so the decision to follow a certain ‘moral code’ or ‘moral rules’ is entirely dependent on the desires of the decision maker. one such desire of the decision maker might be to feel good in knowing that she has followed her ‘morality’. reasons like these are ultimately the only reasons for following a ‘moral code’.

    Like or Dislike: Thumb up 0 Thumb down 0

  28. Sean,

    > At bottom, the issue is this: there exist real moral questions that no amount of empirical research alone will help us solve

    Even if this is true, it does not mean that science cannot be used to answer other moral questions.

    It is the same case in physics. Suppose there two ways of something happening, but either way, the observable outcome is the same. By the definition of such a situation, empirical research cannot tell us which way things happened. But that does not mean empirical research cannot answer other questions about the world.

    Like or Dislike: Thumb up 0 Thumb down 0

  29. DamnYankees says:

    ““But what if I believe that the highest moral good is to be found in the autonomy of the individual, while you believe that the highest good is to maximize the utility of some societal group?”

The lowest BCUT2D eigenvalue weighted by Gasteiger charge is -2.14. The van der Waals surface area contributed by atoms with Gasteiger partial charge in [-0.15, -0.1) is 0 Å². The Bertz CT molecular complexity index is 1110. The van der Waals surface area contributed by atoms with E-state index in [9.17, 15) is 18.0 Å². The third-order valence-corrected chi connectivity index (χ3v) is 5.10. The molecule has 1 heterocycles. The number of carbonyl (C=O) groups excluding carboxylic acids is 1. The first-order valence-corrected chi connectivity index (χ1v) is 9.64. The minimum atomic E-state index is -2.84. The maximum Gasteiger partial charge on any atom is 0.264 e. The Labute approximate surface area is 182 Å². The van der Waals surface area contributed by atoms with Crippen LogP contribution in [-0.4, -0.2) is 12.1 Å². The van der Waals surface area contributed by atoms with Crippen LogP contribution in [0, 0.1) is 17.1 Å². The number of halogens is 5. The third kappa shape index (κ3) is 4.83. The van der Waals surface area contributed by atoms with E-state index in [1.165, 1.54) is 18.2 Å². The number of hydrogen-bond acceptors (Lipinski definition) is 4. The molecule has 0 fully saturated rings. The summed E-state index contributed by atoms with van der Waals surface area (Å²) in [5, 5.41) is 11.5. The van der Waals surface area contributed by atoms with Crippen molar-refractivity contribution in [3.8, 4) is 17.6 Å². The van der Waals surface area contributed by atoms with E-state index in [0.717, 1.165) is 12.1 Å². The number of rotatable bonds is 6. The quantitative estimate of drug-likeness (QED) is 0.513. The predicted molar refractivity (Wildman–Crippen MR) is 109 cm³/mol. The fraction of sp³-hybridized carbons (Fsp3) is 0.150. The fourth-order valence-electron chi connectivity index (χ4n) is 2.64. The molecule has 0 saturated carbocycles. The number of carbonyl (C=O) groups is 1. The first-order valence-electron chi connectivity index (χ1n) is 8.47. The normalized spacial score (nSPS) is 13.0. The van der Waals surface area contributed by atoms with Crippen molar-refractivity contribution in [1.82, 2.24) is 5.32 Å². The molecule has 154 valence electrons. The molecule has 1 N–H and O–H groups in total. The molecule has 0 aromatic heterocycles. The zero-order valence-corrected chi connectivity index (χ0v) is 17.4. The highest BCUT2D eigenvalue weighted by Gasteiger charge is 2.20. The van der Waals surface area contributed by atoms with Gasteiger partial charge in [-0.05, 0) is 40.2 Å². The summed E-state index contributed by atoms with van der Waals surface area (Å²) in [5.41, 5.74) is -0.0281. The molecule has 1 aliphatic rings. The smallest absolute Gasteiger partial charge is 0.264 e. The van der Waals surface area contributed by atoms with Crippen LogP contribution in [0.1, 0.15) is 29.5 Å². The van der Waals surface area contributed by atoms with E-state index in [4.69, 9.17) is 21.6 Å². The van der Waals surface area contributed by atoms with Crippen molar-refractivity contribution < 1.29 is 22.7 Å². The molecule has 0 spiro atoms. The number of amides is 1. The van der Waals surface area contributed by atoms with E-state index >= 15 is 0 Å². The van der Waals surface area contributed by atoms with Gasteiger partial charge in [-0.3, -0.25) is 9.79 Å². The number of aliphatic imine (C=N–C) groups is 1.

I really just don’t know what to say about this kind of formulation. Let me put it to you as an analogy:

    I believe chocolate is the tastiest of all ice creams. You believe it’s vanilla.

    Is all food science now out the window?

    Like or Dislike: Thumb up 0 Thumb down 0

  30. eukaryote says:

    The only assumptions that we need begin with, to start talking about the possibility of a science of morality are: that conscious states are concrete facts about the Universe; and that some of those conscious states are better to be in than others.
    The word ‘better’ seems to be problematic here, but there is little doubt that some states of consciousness are more desirable to find oneself in than others. Well-being versus suffering – surely the acknowledgment that such a spectrum of phenomenal states exists is not too much of a consensus to expect.

    Like or Dislike: Thumb up 0 Thumb down 0

  31. Robert H. says:

    Timo Sinnemäki wrote “There you have it: ‘We do.’; he contradicts himself and concedes the entire argument to Carroll, but keeps on talking down to him like nothing had happened.”

    You might want to leave that celebratory champagne in the ‘fridge, Timo; Harris neither contradicted himself nor did he concede anything.

    When Harris wrote “We do”, he’s saying that “we…decide what is a successful life…what is coherent argument…what constitutes empirical evidence…when our memories can be trusted” — _we_ do all of these things, and we do them as best as we can with the tools we have.